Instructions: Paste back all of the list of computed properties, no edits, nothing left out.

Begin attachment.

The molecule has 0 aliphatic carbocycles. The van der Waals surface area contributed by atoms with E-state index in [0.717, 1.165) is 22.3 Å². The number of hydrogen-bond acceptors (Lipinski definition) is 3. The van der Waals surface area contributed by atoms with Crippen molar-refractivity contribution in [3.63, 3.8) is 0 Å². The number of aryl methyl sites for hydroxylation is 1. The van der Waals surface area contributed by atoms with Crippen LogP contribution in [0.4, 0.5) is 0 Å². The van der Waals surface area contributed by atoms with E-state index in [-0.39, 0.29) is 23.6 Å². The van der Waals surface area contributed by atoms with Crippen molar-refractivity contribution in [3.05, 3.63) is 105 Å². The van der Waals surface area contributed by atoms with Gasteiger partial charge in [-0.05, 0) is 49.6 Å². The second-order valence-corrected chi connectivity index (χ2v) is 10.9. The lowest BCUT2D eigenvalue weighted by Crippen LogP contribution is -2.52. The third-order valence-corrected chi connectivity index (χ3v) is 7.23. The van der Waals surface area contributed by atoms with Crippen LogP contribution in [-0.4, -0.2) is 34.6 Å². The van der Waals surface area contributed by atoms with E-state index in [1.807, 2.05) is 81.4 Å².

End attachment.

The molecule has 0 aliphatic carbocycles. The van der Waals surface area contributed by atoms with E-state index in [0.717, 1.165) is 22.3 Å². The number of hydrogen-bond acceptors (Lipinski definition) is 3. The van der Waals surface area contributed by atoms with Crippen molar-refractivity contribution in [3.63, 3.8) is 0 Å². The number of aryl methyl sites for hydroxylation is 1. The van der Waals surface area contributed by atoms with Crippen LogP contribution in [0.4, 0.5) is 0 Å². The van der Waals surface area contributed by atoms with E-state index in [-0.39, 0.29) is 23.6 Å². The van der Waals surface area contributed by atoms with Crippen molar-refractivity contribution in [3.05, 3.63) is 105 Å². The van der Waals surface area contributed by atoms with Gasteiger partial charge in [-0.05, 0) is 49.6 Å². The second-order valence-corrected chi connectivity index (χ2v) is 10.9. The lowest BCUT2D eigenvalue weighted by Crippen LogP contribution is -2.52. The third-order valence-corrected chi connectivity index (χ3v) is 7.23. The van der Waals surface area contributed by atoms with Crippen LogP contribution in [-0.4, -0.2) is 34.6 Å². The van der Waals surface area contributed by atoms with E-state index in [1.807, 2.05) is 81.4 Å².